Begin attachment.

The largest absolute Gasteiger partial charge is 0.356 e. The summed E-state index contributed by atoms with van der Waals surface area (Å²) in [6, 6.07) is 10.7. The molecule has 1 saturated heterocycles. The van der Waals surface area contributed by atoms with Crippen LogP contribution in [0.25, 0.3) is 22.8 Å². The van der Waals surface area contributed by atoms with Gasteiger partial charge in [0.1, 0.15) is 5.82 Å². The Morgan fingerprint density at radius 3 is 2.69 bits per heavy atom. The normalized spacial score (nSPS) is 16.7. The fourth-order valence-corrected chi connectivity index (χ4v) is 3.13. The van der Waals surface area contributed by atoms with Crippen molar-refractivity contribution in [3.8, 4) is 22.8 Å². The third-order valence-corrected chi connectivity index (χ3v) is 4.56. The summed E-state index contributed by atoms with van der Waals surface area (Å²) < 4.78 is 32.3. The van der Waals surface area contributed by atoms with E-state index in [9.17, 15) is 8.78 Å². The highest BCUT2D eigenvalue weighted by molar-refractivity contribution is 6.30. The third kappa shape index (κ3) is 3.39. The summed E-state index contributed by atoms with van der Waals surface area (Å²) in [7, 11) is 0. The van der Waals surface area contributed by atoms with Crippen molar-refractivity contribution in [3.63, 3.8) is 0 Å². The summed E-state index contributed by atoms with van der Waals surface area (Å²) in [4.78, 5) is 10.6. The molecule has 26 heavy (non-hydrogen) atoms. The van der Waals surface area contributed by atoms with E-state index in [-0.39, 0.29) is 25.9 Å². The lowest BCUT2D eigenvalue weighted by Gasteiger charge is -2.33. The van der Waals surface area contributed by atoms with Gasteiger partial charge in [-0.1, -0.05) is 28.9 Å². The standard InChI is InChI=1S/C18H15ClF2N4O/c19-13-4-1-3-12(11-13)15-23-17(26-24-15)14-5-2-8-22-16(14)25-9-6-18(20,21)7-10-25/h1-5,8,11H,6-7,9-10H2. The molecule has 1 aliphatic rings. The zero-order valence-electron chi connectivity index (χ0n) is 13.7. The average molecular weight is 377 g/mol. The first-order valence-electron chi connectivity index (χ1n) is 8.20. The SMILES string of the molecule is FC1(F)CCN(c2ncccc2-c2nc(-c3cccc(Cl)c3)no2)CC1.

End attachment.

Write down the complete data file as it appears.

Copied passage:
The largest absolute Gasteiger partial charge is 0.356 e. The summed E-state index contributed by atoms with van der Waals surface area (Å²) in [6, 6.07) is 10.7. The molecule has 1 saturated heterocycles. The van der Waals surface area contributed by atoms with Crippen LogP contribution in [0.25, 0.3) is 22.8 Å². The van der Waals surface area contributed by atoms with Gasteiger partial charge in [0.1, 0.15) is 5.82 Å². The Morgan fingerprint density at radius 3 is 2.69 bits per heavy atom. The normalized spacial score (nSPS) is 16.7. The fourth-order valence-corrected chi connectivity index (χ4v) is 3.13. The van der Waals surface area contributed by atoms with Crippen molar-refractivity contribution in [3.8, 4) is 22.8 Å². The third-order valence-corrected chi connectivity index (χ3v) is 4.56. The summed E-state index contributed by atoms with van der Waals surface area (Å²) < 4.78 is 32.3. The van der Waals surface area contributed by atoms with E-state index in [9.17, 15) is 8.78 Å². The highest BCUT2D eigenvalue weighted by molar-refractivity contribution is 6.30. The third kappa shape index (κ3) is 3.39. The summed E-state index contributed by atoms with van der Waals surface area (Å²) in [7, 11) is 0. The van der Waals surface area contributed by atoms with Crippen molar-refractivity contribution in [3.63, 3.8) is 0 Å². The summed E-state index contributed by atoms with van der Waals surface area (Å²) in [4.78, 5) is 10.6. The molecule has 26 heavy (non-hydrogen) atoms. The van der Waals surface area contributed by atoms with E-state index in [-0.39, 0.29) is 25.9 Å². The lowest BCUT2D eigenvalue weighted by Gasteiger charge is -2.33. The van der Waals surface area contributed by atoms with Gasteiger partial charge in [-0.1, -0.05) is 28.9 Å². The standard InChI is InChI=1S/C18H15ClF2N4O/c19-13-4-1-3-12(11-13)15-23-17(26-24-15)14-5-2-8-22-16(14)25-9-6-18(20,21)7-10-25/h1-5,8,11H,6-7,9-10H2. The molecule has 1 aliphatic rings. The zero-order valence-electron chi connectivity index (χ0n) is 13.7. The average molecular weight is 377 g/mol. The first-order valence-electron chi connectivity index (χ1n) is 8.20. The SMILES string of the molecule is FC1(F)CCN(c2ncccc2-c2nc(-c3cccc(Cl)c3)no2)CC1.